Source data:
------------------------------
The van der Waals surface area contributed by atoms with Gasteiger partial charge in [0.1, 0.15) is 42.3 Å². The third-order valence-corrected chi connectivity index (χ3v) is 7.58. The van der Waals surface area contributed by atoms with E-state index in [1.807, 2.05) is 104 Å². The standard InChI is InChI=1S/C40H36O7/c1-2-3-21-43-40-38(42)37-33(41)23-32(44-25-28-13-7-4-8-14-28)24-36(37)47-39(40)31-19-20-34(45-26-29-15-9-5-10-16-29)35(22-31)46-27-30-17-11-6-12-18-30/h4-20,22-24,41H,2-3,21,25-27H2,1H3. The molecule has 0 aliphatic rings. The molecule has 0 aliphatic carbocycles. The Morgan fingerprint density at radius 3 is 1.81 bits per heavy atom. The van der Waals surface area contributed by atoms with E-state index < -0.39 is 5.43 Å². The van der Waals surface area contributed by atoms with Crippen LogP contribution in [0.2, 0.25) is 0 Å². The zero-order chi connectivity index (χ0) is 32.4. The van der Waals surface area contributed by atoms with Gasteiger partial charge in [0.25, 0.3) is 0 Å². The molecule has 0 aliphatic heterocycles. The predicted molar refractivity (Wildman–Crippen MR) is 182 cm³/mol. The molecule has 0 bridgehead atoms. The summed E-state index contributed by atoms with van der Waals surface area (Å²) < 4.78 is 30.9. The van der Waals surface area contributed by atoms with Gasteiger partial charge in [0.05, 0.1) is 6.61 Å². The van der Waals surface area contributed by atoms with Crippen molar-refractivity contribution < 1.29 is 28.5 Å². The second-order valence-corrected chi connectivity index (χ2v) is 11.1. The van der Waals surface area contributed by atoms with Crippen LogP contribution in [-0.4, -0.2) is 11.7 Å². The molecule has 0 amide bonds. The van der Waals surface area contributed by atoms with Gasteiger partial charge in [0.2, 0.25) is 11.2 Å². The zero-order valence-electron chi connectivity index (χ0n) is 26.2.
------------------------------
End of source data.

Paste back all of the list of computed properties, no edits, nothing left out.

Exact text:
The van der Waals surface area contributed by atoms with Gasteiger partial charge in [0.1, 0.15) is 42.3 Å². The third-order valence-corrected chi connectivity index (χ3v) is 7.58. The van der Waals surface area contributed by atoms with E-state index in [1.807, 2.05) is 104 Å². The standard InChI is InChI=1S/C40H36O7/c1-2-3-21-43-40-38(42)37-33(41)23-32(44-25-28-13-7-4-8-14-28)24-36(37)47-39(40)31-19-20-34(45-26-29-15-9-5-10-16-29)35(22-31)46-27-30-17-11-6-12-18-30/h4-20,22-24,41H,2-3,21,25-27H2,1H3. The molecule has 0 aliphatic rings. The molecule has 0 aliphatic carbocycles. The Morgan fingerprint density at radius 3 is 1.81 bits per heavy atom. The van der Waals surface area contributed by atoms with E-state index < -0.39 is 5.43 Å². The van der Waals surface area contributed by atoms with Crippen LogP contribution in [0.2, 0.25) is 0 Å². The zero-order chi connectivity index (χ0) is 32.4. The van der Waals surface area contributed by atoms with Gasteiger partial charge in [0.25, 0.3) is 0 Å². The molecule has 0 aliphatic heterocycles. The predicted molar refractivity (Wildman–Crippen MR) is 182 cm³/mol. The molecule has 0 bridgehead atoms. The summed E-state index contributed by atoms with van der Waals surface area (Å²) < 4.78 is 30.9. The van der Waals surface area contributed by atoms with Gasteiger partial charge in [0.05, 0.1) is 6.61 Å². The van der Waals surface area contributed by atoms with Crippen molar-refractivity contribution < 1.29 is 28.5 Å². The second-order valence-corrected chi connectivity index (χ2v) is 11.1. The van der Waals surface area contributed by atoms with Crippen LogP contribution in [-0.4, -0.2) is 11.7 Å². The molecule has 0 amide bonds. The van der Waals surface area contributed by atoms with Gasteiger partial charge in [0.2, 0.25) is 11.2 Å². The zero-order valence-electron chi connectivity index (χ0n) is 26.2.